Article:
Mindfulness of thinking

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Mindfulness

Mindfulness of thinking

Making peace with the monkey mind

This is my idea of hell—or at least, one iteration of it: sitting on a 30-day silent meditation retreat with one little phrase of a Strauss polka repeating endlessly for five days. This happened back in 1998. I can laugh about it now. But while the days rolled by with no end in sight to this annoying background music, my attitude continued to darken. I knew in theory that the mini-concert would someday end; everything changes, right? But at the time I wasn’t sure this bouncy little phrase might not be with me for the duration of the retreat and beyond.

My mind went through an endless array of responses. Sometimes it frustrated me: Why is this interloper spoiling my silence? Sometimes I tried to ignore it: If I ignore this, it will go away. Sometimes frustration exploded into full-blown anger: Get the hell out of my head! Finally, it became laughable. That’s when things started to shift. Acceptance and humor are a meditator’s best friends. When I stopped giving it energy, it faded of its own accord.

When I teach mindfulness classes, one of the first comments I hear from first-time practitioners is how they’ve never been able to meditate. They say practicing meditation causes them to think even more. They often feel that their minds are relatively calm until they sit down and attempt to be quiet, but as soon as they sit down, all hell breaks loose. There are two responses to this phenomenon.

First, when we sit quietly and notice the goings-on in our minds, what we’re seeing is what is actually always happening, and what has always been happening in our heads. Our minds don’t suddenly go into overdrive when we sit. Instead, when we sit, we have the opportunity to notice, maybe for the first time, just how active our minds are all the time.

Second, the point of practicing mindfulness is not to banish all thoughts. If that is the goal, we will be endlessly disappointed. Our minds think. That is what they have always done. Thinking is a useful tool in our daily lives. Thinking gets us from point A to point B. It helps us accomplish what we need to accomplish. Weighing our choices through thought helps us determine the best course of action in a given situation.

Thinking can be a problem, though, when we unconsciously allow unchecked thoughts, beliefs and opinions to dictate our behavior. Unconscious, habitual thoughts thrust us into drama after drama. Being aware of the wild and woolly nature of our monkey minds is actually the first step toward learning how to deal with our thoughts skillfully. The thinking that we accuse of destroying our Zen is actually a part of the myriad sensations of which we can be mindful in each moment. It is acceptance of the presence of thinking that frees us from its grip.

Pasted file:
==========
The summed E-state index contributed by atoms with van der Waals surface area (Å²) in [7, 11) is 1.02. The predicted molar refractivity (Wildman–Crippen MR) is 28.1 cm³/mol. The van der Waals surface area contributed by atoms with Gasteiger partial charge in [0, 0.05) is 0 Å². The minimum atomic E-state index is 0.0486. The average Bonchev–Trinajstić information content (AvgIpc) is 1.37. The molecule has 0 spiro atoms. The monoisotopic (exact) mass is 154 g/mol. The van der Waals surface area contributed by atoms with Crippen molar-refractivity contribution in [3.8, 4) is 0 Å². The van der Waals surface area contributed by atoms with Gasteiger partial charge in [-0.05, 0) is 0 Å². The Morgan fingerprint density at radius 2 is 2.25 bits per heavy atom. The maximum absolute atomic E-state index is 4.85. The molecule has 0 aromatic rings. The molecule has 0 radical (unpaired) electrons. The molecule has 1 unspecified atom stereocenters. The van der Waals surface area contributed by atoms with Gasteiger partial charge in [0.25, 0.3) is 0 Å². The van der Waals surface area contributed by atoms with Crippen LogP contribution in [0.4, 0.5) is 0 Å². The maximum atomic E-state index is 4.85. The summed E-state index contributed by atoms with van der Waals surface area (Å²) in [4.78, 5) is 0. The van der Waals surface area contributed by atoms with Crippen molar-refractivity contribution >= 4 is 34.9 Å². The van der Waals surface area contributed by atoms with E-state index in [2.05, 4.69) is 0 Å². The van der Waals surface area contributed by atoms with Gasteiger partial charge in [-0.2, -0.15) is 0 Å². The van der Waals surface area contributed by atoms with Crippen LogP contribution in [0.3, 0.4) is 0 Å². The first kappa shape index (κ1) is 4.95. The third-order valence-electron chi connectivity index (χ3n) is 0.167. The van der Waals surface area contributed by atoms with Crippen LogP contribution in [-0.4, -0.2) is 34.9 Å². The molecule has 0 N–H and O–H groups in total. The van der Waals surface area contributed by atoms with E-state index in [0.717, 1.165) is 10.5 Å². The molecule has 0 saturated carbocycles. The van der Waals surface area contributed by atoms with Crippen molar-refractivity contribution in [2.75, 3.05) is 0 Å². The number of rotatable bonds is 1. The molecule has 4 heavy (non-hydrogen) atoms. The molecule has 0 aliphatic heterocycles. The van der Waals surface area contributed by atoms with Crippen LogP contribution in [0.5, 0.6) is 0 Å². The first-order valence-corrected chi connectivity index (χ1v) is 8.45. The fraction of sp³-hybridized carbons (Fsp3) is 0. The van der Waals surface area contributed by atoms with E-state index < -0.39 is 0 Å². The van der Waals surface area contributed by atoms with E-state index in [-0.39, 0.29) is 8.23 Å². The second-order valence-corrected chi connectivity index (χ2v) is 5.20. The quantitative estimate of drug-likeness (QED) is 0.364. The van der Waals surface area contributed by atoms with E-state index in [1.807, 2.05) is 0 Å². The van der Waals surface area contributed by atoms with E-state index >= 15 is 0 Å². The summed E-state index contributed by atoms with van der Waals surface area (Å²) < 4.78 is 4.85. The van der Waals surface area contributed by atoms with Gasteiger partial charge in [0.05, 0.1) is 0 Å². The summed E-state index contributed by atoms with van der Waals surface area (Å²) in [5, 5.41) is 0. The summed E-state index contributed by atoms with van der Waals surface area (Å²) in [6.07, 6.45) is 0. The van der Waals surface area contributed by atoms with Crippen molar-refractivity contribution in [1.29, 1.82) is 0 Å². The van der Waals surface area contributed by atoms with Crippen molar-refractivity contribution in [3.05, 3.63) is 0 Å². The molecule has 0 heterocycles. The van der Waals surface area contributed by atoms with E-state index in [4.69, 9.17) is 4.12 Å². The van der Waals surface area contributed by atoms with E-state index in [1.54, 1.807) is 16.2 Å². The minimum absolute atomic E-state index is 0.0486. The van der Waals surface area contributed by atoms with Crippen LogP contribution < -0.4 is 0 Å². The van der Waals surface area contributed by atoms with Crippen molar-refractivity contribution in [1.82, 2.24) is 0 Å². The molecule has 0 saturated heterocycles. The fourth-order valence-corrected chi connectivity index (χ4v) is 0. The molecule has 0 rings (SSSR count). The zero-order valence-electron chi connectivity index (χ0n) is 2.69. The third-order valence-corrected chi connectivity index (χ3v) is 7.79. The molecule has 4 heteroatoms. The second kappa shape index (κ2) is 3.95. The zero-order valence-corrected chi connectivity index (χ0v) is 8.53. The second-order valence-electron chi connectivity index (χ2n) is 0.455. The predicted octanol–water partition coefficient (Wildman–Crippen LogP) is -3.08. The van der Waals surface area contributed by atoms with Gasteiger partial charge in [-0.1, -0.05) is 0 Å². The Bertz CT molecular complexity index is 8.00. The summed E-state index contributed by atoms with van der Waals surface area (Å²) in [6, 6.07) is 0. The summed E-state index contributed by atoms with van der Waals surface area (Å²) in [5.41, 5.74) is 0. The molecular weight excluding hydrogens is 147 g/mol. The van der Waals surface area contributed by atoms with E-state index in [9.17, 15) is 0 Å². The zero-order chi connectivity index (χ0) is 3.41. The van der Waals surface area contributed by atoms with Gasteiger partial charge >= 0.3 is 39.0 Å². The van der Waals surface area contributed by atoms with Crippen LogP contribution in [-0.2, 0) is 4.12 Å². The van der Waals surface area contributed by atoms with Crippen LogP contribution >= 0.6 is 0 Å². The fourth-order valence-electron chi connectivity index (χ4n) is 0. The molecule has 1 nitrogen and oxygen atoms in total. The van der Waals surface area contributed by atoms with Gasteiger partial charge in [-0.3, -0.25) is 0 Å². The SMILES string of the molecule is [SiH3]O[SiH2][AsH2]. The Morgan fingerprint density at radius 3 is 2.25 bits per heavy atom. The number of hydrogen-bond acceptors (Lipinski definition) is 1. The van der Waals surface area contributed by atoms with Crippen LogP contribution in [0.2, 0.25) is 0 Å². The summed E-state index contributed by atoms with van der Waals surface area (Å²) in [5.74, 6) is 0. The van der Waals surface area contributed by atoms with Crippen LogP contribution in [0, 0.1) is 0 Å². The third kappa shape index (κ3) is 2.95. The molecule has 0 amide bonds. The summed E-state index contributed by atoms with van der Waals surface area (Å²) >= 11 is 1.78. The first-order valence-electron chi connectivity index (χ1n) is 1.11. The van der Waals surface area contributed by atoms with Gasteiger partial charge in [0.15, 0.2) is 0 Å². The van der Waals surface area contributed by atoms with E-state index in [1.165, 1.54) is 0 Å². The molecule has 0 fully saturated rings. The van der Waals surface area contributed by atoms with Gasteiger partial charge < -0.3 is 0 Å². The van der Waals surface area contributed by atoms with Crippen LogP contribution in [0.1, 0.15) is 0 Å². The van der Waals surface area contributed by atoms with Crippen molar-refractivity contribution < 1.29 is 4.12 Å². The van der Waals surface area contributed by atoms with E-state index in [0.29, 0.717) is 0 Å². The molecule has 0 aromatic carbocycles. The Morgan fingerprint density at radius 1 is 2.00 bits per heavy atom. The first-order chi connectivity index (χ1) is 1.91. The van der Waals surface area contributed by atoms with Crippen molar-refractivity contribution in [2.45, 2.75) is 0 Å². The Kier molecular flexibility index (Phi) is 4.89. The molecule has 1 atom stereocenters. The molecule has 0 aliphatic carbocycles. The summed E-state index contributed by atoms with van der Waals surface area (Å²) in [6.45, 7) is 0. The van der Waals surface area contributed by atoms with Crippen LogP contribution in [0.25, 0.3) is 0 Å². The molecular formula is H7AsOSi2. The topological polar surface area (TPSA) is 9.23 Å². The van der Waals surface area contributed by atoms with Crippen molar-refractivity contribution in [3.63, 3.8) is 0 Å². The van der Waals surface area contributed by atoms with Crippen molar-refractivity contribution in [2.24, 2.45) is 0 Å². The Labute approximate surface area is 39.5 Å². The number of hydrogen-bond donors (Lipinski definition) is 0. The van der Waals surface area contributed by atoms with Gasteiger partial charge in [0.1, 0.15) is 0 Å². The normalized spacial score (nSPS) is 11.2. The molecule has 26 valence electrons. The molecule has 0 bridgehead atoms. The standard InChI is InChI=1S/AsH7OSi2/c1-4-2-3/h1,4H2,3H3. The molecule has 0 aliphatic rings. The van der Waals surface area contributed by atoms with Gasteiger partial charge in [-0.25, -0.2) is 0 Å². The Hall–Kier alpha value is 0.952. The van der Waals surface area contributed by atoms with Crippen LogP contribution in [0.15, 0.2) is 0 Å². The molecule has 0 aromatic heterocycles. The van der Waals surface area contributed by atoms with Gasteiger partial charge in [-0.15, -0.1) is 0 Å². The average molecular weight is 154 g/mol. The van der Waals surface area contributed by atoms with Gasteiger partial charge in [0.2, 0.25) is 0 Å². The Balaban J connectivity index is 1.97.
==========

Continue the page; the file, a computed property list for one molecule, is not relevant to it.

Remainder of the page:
Thoughts are always about the past or the future. Past thoughts can take the form of remembering past trauma, hurt, happiness or any of the other infinite experiences we’ve had in our lives. These thoughts often provoke emotional responses. For example, for trauma, we might feel fear; for hurt, we might feel anger or sadness; for happiness, we might feel wistful and want that experience back. Meditation teacher and author Joseph Goldstein likens dredging up and becoming obsessed with past thinking to “dragging around a corpse.”

Future thinking takes the form of planning and worry—my mind’s personal favorite. Future thinking is, by its nature, fantasy. While planning can be a useful tool in our lives, worry is certainly not. My favorite worry story is the story of a monk who lived in a cave. The monk was an artist and decided to paint a representation of a tiger on the wall of his cave. When he was finished, the painting was so realistic that he looked at it and got scared. That’s worry. We make up stories about something that might happen and react with stress. The irony is that most of the time, whatever it is that we’ve spent time worrying about never happens.

You can’t actually think about the present moment. By the time you think about a moment, it’s the next moment. You can, however, be aware that thinking is happening. This is the key to unlocking the calm that mindfulness is said to cultivate. Instead of indulging and losing yourself in thought, or the opposite, continually trying to banish your thoughts, you can be mindful of the process of thinking. This is the exploration: What is thinking? What is a thought?

How do we become aware of thought without getting lost in the story? One way of exploring this is to note the state of your mind/body at the moment you notice you’ve been thinking. In that moment, we can often see thoughts for what they are—free from the stories they’re telling us. The moment when we wake up out of a thought story is a rich opportunity for learning the difference between thinking and being.

So next time you find yourself lost in thought while you’re meditating, give attention to the moment when you realize thinking is happening. You’ll likely have plenty of opportunities to do this. Even after 30 years of practice, I’m still plugging away, getting lost in thought, bringing the mind back to my breath or body sensations, and a few seconds later, going through the process again.

The good news is that every time you awaken from a thought—become aware of, rather than reactive to, that annoying, endless polka—little by little you are creating a new habit, the habit of presence.

 

Charlotte Bell has been practicing yoga since 1982. She is the author of several yoga-related books and founder of Mindful Yoga Collective in Salt Lake City. CharlotteBellYoga.com/

 
 
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